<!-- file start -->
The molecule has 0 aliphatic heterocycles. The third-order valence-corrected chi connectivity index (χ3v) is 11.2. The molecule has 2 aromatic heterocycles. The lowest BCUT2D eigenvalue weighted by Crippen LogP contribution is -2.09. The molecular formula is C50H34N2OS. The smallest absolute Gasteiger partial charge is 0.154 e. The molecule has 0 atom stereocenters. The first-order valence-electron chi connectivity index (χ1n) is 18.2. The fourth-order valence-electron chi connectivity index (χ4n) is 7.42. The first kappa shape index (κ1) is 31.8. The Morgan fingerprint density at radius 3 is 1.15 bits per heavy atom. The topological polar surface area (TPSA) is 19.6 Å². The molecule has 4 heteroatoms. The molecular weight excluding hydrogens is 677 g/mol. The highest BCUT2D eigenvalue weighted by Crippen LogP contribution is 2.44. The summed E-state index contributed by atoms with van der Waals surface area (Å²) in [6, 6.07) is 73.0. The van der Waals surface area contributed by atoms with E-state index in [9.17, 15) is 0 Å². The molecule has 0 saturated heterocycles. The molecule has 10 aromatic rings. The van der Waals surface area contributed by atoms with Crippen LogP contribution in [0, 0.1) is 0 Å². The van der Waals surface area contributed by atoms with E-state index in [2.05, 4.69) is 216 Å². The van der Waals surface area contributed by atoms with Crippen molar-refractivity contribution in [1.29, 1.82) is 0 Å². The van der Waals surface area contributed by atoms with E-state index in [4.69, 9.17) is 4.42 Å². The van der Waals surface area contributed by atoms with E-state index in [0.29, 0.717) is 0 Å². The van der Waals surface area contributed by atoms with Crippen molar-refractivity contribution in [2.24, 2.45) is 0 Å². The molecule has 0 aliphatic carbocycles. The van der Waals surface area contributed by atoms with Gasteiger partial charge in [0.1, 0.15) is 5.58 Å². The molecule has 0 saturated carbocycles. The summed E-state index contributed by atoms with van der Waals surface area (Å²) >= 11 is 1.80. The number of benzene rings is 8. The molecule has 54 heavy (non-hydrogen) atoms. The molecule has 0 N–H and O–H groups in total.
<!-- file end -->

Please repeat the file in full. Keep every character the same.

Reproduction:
The molecule has 0 aliphatic heterocycles. The third-order valence-corrected chi connectivity index (χ3v) is 11.2. The molecule has 2 aromatic heterocycles. The lowest BCUT2D eigenvalue weighted by Crippen LogP contribution is -2.09. The molecular formula is C50H34N2OS. The smallest absolute Gasteiger partial charge is 0.154 e. The molecule has 0 atom stereocenters. The first-order valence-electron chi connectivity index (χ1n) is 18.2. The fourth-order valence-electron chi connectivity index (χ4n) is 7.42. The first kappa shape index (κ1) is 31.8. The Morgan fingerprint density at radius 3 is 1.15 bits per heavy atom. The topological polar surface area (TPSA) is 19.6 Å². The molecule has 4 heteroatoms. The molecular weight excluding hydrogens is 677 g/mol. The highest BCUT2D eigenvalue weighted by Crippen LogP contribution is 2.44. The summed E-state index contributed by atoms with van der Waals surface area (Å²) in [6, 6.07) is 73.0. The van der Waals surface area contributed by atoms with E-state index in [9.17, 15) is 0 Å². The molecule has 0 saturated heterocycles. The molecule has 10 aromatic rings. The van der Waals surface area contributed by atoms with Crippen LogP contribution in [0, 0.1) is 0 Å². The van der Waals surface area contributed by atoms with E-state index in [2.05, 4.69) is 216 Å². The van der Waals surface area contributed by atoms with Crippen molar-refractivity contribution in [1.29, 1.82) is 0 Å². The van der Waals surface area contributed by atoms with E-state index in [4.69, 9.17) is 4.42 Å². The van der Waals surface area contributed by atoms with E-state index in [0.29, 0.717) is 0 Å². The van der Waals surface area contributed by atoms with Crippen molar-refractivity contribution in [2.24, 2.45) is 0 Å². The molecule has 0 aliphatic carbocycles. The van der Waals surface area contributed by atoms with Gasteiger partial charge in [0.1, 0.15) is 5.58 Å². The molecule has 0 saturated carbocycles. The summed E-state index contributed by atoms with van der Waals surface area (Å²) >= 11 is 1.80. The number of benzene rings is 8. The molecule has 54 heavy (non-hydrogen) atoms. The molecule has 0 N–H and O–H groups in total.